The CRYPTO 2016 Best Paper Award went to Boyle et al [1]. The paper provides several new protocols based on a DDH assumption with applications to 2PC (2 party-computation), private information retrieval as well as function secret sharing.

Even more interesting, the authors present a protocol where 2PC for branching programs is realized in a way that communication complexity depends only on the input size and the computation is linear in circuit size.

The central idea develops around building efficient evaluation of RMS (restricted multiplication straight line) programs. The special feature of RMS is that they allow multiplications only with memory and input values; the additions come for free between memory values. Although this class seems quite restrictive it covers the class of branching programs (logaritmic depth boolean circuits with polynomial size and bounded input).

In the 2PC evaluation of RMS, suppose there is a linear shared memory value $[y]$ between the parties $P_1$ and $P_2$. When $P_1$ wants to share an input value $x$ to $P_2$ it sends an ElGamal encryption of $x$, $g^{xc}$ where $c$ is a symmetric ElGamal key. Clearly, the encryption is homomorphic with respect to multiplication, but how can we make any operations between a linear SS (secret shared) value and an ElGamal encryption?

This is solved by introducing a distributive DLog procedure which converts the El-Gamal ciphertexts into linear SS values. The method uses a truncated PRF which counts the number of steps until the PRF evaluated in the ElGamal encryption equals to $0$. Unfortunately this algorithm has a probability of outputting an incorrect result but it can be fixed by evaluating multiple instances of the same protocol in parallel and then use an MPC protocol to select the result majority.

Of course, there are some caveats at the beginning of the scheme such as converting the key generation procedure to a public key one and removing circularity key assumptions. These are gradually presented by the authors so that it can ease the reader's understanding of the ideas.

What I find neat is that at the end of the paper we can see easily how to reduce the communication for general 'dense' arithmetic circuits by splitting them in multiple reduced depth chunks and then apply the RMS programs for each gate (because an addition or multiplication gate can be represented as a branching program).

Of course we can spot some open problems left as future work such as:

[1]: Boyle, Elette, Niv Gilboa, and Yuval Ishai. "Breaking the Circuit Size Barrier for Secure Computation Under DDH."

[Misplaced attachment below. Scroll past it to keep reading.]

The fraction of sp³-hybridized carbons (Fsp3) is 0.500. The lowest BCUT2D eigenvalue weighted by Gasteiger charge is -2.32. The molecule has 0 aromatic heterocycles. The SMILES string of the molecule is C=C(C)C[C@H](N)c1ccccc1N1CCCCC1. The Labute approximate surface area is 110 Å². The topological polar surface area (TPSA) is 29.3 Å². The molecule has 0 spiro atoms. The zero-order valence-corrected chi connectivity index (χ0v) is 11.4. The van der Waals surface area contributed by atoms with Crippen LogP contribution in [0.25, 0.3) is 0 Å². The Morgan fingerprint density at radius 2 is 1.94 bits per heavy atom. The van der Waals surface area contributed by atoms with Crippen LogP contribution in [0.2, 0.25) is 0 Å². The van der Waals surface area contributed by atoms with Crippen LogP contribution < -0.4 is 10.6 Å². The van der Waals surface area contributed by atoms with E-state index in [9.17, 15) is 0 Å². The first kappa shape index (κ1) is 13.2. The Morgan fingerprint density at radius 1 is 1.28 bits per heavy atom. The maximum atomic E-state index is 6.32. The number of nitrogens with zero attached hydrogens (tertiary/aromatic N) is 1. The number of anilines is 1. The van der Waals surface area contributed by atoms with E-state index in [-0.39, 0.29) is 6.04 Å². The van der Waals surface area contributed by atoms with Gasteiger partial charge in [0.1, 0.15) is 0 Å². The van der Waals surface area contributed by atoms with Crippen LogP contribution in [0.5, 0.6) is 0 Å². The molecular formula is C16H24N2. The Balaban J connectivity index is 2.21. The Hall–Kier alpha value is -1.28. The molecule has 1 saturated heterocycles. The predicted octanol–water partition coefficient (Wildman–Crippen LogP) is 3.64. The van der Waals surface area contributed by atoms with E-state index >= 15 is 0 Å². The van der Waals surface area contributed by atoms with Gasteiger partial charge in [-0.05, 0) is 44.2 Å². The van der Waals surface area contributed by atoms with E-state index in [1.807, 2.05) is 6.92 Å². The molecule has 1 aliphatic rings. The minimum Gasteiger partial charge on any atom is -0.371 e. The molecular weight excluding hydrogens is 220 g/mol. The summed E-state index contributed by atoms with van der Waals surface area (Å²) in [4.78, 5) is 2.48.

[2]: Ishai, Yuval, et al. "Cryptography with constant computational overhead."

Even more interesting, the authors present a protocol where 2PC for branching programs is realized in a way that communication complexity depends only on the input size and the computation is linear in circuit size.

The central idea develops around building efficient evaluation of RMS (restricted multiplication straight line) programs. The special feature of RMS is that they allow multiplications only with memory and input values; the additions come for free between memory values. Although this class seems quite restrictive it covers the class of branching programs (logaritmic depth boolean circuits with polynomial size and bounded input).

In the 2PC evaluation of RMS, suppose there is a linear shared memory value $[y]$ between the parties $P_1$ and $P_2$. When $P_1$ wants to share an input value $x$ to $P_2$ it sends an ElGamal encryption of $x$, $g^{xc}$ where $c$ is a symmetric ElGamal key. Clearly, the encryption is homomorphic with respect to multiplication, but how can we make any operations between a linear SS (secret shared) value and an ElGamal encryption?

This is solved by introducing a distributive DLog procedure which converts the El-Gamal ciphertexts into linear SS values. The method uses a truncated PRF which counts the number of steps until the PRF evaluated in the ElGamal encryption equals to $0$. Unfortunately this algorithm has a probability of outputting an incorrect result but it can be fixed by evaluating multiple instances of the same protocol in parallel and then use an MPC protocol to select the result majority.

Of course, there are some caveats at the beginning of the scheme such as converting the key generation procedure to a public key one and removing circularity key assumptions. These are gradually presented by the authors so that it can ease the reader's understanding of the ideas.

What I find neat is that at the end of the paper we can see easily how to reduce the communication for general 'dense' arithmetic circuits by splitting them in multiple reduced depth chunks and then apply the RMS programs for each gate (because an addition or multiplication gate can be represented as a branching program).

Of course we can spot some open problems left as future work such as:

- Extend the protocols for larger classes other than branching programs.
- Protocol only works for $2$ parties. Can we find something with constant communication for multiple parties without using FHE?
- Can we convert the protocol for malicious parties in some other way rather than a generic complier as in [2]?

[1]: Boyle, Elette, Niv Gilboa, and Yuval Ishai. "Breaking the Circuit Size Barrier for Secure Computation Under DDH."

[2]: Ishai, Yuval, et al. "Cryptography with constant computational overhead."

*Proceedings of the fortieth annual ACM symposium on Theory of computing*. ACM, 2008.